The clinical case shown is from a 34-year-old man with moderate to severe gingival recession and the associated abfraction of teeth Nos. 5 through 7 (Figure 1). Figure 2 shows the prepared teeth with a small retentive undercut at the incisal edge of the lesion as well as a bevel on the enamel in this area. These teeth have been restored with GC Fuji Filling LC Shade A2 (Figure 3).
As mentioned previously, this product also is ideal as a basing material. The clinician will find it easier to use GC Fuji Filling LC as a base if it is allowed to sit for approximately 5 seconds after mixing and prior to placement in the cavity preparation. Doing so will reduce some of the tackiness of the mixture and allow for easier condensation. When a base is needed under a metallic restoration, the blue version of GC Fuji Filling LC is appropriate. This will allow the operator to distinguish between the restorative material and the underlying dentin should it be necessary to reenter the cavity preparation.
Dentists should be aware that GC Fuji Filling LC and GC Fuji LINING LC can be used to cover exposed dentinal surfaces in an emergency situation. For example, should a small piece of a cusp fracture off a tooth and an indirect restoration is treatment planned at another visit, the exposed dentin can be protected in the interim by placing a glass ionomer over it. Because GC Fuji Filling LC is available in a number of shades, it may be better suited for this application.
GC FujiCEM is a RRGI luting agent. It also was the first one available in a paste-paste formulation. It is chemically similar to GC Fuji Plus (GC America), another RRGI cement that is available in a powder-liquid format (encapsulated product). Although GC FujiCEM can be mixed in as little as 10 seconds, the operator should take up to 20 seconds. This is because both pastes are similar in shade and the extra spatulation will ensure a complete and thorough mixture.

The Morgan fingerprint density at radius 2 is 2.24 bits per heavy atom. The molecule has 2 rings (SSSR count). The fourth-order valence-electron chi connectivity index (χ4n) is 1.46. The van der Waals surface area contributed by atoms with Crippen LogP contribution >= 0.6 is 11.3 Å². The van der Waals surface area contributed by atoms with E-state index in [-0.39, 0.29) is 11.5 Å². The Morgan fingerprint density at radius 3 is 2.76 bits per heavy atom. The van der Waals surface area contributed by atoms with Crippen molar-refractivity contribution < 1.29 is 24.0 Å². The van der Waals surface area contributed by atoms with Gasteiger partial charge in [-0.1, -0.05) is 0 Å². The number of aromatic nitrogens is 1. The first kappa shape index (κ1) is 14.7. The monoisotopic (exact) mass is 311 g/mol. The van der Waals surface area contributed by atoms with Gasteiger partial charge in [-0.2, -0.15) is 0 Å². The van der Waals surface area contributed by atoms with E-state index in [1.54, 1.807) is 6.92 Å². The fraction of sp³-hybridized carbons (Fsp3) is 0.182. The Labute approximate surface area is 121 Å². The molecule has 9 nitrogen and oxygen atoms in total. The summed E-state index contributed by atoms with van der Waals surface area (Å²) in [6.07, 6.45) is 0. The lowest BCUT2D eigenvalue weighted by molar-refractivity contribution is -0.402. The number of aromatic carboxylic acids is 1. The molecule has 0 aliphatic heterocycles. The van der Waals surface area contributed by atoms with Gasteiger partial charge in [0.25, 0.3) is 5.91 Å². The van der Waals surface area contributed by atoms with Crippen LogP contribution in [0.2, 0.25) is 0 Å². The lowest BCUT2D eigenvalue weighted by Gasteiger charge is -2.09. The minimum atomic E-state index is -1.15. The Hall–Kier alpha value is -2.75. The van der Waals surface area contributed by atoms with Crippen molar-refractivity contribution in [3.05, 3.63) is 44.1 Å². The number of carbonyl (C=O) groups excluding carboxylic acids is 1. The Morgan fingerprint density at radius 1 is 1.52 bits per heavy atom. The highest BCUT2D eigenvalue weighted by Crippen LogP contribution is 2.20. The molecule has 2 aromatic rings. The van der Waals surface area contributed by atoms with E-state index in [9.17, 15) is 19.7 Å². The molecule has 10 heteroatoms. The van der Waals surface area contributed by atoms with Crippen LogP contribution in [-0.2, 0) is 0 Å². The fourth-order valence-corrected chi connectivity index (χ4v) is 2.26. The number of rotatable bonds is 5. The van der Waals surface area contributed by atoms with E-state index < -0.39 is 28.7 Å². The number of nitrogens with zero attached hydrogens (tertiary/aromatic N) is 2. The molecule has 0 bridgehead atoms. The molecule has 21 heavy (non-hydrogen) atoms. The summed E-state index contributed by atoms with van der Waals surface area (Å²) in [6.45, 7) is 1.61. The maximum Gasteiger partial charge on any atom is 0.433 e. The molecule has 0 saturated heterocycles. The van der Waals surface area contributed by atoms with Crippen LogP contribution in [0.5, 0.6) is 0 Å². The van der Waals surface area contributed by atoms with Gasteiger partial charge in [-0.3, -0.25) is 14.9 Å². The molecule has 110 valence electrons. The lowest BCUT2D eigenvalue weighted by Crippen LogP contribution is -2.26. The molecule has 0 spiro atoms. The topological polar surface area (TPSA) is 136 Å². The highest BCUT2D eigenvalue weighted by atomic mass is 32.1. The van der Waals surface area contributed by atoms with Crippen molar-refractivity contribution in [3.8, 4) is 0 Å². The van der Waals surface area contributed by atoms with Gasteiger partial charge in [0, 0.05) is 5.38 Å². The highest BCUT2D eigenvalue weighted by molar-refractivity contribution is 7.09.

LINKMAX DUAL-CURE RESIN ADHESIVE CEMENT
Made available in 2002, LINKMAX is a dual-cured resin cement that was manufactured for use with all types of dental prostheses. The LINKMAX package contains a self-etching primer to increase the bond to tooth structure. GC America also makes available to the clinician three other primers (ceramic, composite, and metallic), each designed to work with specific substrates. LINKMAX is available in two shades: A3 and clear.
FUJI ORTHO BAND
This RRGI is intended for bonding orthodontic bands as well as for the cementation of appliances that are retained with stainless steel crowns. Those providing orthodontic care will appreciate the blue color, as it will allow the operator to distinguish between the cement and tooth structure during removal and cleanup of orthodontic appliances. A study by Komori and colleagues showed that Fuji Ortho Band released more fluoride than four other conventional glass ionomer cements.3
According to the CRA Newsletter, the Paste Pak pre-proportion dispensing of two pastes solves the need for time-consuming repeat mixing and assures optimal consistency and physical properties with no waste.4 Dentists will appreciate this and therefore, have one less stressful aspect of clinical dentistry to worry about.
References1. Farah J, Powers J. Temporary Cements. The Dental Advisor. 1998;15(9): 2.
2. Farah J, Powers J. GC FujiCem. The Dental Advisor. 2001;18: 9.
3. Komori A, Kojima I, Nakahara R. Evaluation of the two paste resin reinforced glass ionomers cement for cementation of orthodontic bands. J Dent Res. 2003:82(Special Issue B):Abstract #1988.
4. Cements, resin reinforced glass ionomers. CRA Newsletter. April 2001;25(4):3.
This article was written by Randy Weiner, DMD.
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|Figure 1 Teeth Nos. 5 through 7 before treatment. Note the exposed root surface due to recession.||Figure 2 Minimal preparation of the teeth.|
|Figure 3 Teeth immediately after treatment is completed.|